George Rathjens: 1925-2016
Friends and colleagues of George – Jeffrey Boutwell, Francesco Calogero, and Paolo Cotta-Ramusino – reflect on his life and their experiences together.
A Reflection – Jeffrey Boutwell
On one of my last visits with George, we were having dinner at the assisted living facility where he had an apartment. Looking over the dessert selections, I mused out loud that I wasn’t sure I knew the difference between sorbet and sherbet.
“Oh, that’s easy,” George said without missing a beat, “one’s French and the other’s English.”
This type of wry humor was typical of George, as was the unconventionality of his analytic mind. Looking back on my 37-year friendship with him, if asked what one word best described how George approached problems and looked at the world, it would be “orthogonal.” He always delighted in turning a problem inside out and looking at it from a variety of angles, recognizing, as Buckminster Fuller noted, that “every boundary is a useful bit of fiction.”
It was this type of thinking that made George such an asset in the numerous important positions he held prior to joining the MIT faculty in 1968: at the Institute for Defense Analyses, the Arms Control and Disarmament Agency, and the Advanced Research Projects Agency of the Department of Defense.
I first met George when I arrived at MIT in the fall of 1979 to begin Ph.D. work in the Defense and Arms Control Studies program of the Political Science department. Along with Jack Ruina, William Kaufmann, Carl Kaysen, and other faculty, we graduate students were blessed by having teachers who, similar to George, constantly tested the boundaries of conventional thinking.
George had little patience for many things besides conventional thinking, one of them being graduate students who took more than 3-4 years to finish their studies, complete the dissertation, and obtain their degree. He was constantly urging all of us to get to work, get the degree, and get the hell out of MIT and into the world. In this, as in benefiting from his intellectual rigor, I was fortunate to have George on my thesis committee.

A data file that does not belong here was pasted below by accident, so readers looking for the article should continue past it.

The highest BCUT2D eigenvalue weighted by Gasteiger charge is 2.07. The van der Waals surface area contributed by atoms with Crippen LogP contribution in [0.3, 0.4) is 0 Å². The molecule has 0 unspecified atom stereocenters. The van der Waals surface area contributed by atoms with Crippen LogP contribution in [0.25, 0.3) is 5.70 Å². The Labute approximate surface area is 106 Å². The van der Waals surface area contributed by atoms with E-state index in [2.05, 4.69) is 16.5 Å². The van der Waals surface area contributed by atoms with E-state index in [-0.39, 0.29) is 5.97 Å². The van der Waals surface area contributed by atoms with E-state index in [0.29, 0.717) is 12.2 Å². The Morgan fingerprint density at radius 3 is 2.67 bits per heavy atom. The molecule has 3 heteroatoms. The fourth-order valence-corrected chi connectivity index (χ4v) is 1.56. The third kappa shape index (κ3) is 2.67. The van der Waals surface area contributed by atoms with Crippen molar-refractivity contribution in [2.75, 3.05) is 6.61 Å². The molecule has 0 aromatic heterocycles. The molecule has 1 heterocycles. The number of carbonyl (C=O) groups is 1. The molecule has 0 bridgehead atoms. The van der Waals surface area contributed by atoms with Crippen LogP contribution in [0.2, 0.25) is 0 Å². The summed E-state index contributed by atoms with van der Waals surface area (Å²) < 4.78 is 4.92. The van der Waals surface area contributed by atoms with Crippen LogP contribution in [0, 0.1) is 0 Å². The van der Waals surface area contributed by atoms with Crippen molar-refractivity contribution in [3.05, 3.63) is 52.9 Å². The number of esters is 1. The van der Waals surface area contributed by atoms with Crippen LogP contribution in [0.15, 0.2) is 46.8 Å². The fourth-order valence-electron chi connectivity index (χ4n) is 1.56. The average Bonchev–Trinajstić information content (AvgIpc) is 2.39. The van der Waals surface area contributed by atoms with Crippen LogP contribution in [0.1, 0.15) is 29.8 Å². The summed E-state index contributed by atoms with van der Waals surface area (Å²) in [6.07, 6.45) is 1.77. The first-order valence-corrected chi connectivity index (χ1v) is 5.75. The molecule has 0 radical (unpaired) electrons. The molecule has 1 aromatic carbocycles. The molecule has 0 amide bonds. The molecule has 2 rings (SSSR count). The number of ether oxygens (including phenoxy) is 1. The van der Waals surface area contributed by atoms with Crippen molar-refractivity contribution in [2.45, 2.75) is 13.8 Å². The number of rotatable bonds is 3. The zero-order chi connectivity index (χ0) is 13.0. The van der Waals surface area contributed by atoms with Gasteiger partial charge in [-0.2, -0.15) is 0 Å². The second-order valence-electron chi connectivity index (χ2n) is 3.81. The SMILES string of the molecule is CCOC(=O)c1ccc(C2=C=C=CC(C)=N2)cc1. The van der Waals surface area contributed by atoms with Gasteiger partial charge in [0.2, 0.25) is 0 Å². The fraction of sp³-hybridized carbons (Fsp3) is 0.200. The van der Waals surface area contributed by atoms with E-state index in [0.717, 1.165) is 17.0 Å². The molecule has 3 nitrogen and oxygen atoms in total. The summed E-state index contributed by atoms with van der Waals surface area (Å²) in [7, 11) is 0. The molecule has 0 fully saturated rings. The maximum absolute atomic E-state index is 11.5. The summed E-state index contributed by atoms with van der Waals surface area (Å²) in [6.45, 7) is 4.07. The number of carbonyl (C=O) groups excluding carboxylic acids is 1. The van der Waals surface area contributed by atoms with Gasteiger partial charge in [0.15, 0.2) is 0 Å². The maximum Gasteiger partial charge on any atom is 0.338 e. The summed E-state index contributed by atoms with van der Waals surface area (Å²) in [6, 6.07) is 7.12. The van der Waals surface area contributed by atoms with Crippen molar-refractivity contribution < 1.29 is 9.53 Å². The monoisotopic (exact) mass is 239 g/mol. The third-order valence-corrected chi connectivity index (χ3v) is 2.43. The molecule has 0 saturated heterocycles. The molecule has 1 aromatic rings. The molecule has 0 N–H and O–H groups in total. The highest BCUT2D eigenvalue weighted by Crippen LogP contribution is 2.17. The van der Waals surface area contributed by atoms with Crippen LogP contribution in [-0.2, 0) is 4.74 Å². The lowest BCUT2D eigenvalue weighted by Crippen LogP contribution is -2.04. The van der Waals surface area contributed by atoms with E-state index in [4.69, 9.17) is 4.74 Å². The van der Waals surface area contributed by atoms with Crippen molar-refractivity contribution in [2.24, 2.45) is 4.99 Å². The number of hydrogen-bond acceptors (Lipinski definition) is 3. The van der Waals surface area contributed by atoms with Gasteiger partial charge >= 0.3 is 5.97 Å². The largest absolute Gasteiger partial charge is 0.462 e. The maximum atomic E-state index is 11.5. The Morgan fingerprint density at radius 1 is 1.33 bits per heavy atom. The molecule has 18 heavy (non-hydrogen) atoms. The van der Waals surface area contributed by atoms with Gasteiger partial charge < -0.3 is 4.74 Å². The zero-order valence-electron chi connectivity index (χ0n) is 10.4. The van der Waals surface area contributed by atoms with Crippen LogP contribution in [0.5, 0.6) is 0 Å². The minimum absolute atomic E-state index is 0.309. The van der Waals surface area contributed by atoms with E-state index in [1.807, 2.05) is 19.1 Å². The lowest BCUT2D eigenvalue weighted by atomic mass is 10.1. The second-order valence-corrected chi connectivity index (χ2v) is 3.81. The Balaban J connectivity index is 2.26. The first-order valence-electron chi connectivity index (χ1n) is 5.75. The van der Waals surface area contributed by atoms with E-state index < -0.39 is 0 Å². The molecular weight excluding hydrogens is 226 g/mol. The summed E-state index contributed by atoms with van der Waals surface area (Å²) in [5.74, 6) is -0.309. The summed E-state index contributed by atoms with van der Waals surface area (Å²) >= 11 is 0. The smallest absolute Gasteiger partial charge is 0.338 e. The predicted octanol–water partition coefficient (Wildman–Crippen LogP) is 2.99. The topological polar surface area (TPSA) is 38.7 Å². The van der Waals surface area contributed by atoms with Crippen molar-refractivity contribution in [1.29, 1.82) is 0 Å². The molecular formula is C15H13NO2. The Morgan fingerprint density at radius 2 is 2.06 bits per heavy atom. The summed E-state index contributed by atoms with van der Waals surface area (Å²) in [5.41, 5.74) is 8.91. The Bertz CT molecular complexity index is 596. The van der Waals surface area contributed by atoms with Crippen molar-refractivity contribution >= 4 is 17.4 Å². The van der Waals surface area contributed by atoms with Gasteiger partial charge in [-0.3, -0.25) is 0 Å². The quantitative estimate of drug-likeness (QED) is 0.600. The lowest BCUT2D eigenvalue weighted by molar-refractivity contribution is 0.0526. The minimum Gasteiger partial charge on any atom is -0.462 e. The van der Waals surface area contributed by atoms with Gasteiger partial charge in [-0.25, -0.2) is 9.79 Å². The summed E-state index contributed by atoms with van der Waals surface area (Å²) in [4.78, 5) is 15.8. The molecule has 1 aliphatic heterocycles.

I also remember George having no patience for Air France, which he always found difficult to deal with in trying to get an exit row seat because of his 6’6” frame and the ever-shrinking economy class airline seat!
In early 1982, while finishing my thesis, George and Jack helped me get my first job after MIT, as director of the international security studies committee of the American Academy of Arts and Sciences in Cambridge, Mass. One of my duties was assisting the Academy’s oversight of the U.S. Pugwash Committee, of which George and Jack were both members. I remember well George’s pivotal role that spring and summer in the midst of a U.S. Pugwash controversy over whether to attend the Pugwash Quinquennial Conference in Warsaw, scheduled for August 26-31, 1982.
Given the imposition of martial law by Marshal Jaruzelski in December 1981 and the subsequent suppression of Solidarity and other pro-democracy movements, many U.S. Pugwash members called for cancelling or postponing the conference to avoid any appearance of conferring legitimacy on the Jaruzelski government. For their part, Pugwash co-founder Joseph Rotblat and Secretary General Martin Kaplan urged that the conference go ahead so that Pugwash could fulfill its role of acting as an intermediary across the Cold War divide, especially in moments of crisis.
In the event, the Warsaw Conference did proceed and was the subject of continued debate within the international press and scientific community, all the more so as conference participants were the recipients of a contentious open letter by Andrei Sakharov, then under house arrest in Gorky in the Soviet Union, questioning the continued validity of Pugwash. For his part, George went to Warsaw, but only to participate in separate meetings of the Pugwash Council, not the Conference. Upon his return, he and others in U.S. Pugwash committed themselves to strengthening the work and effectiveness of both U.S. and international Pugwash.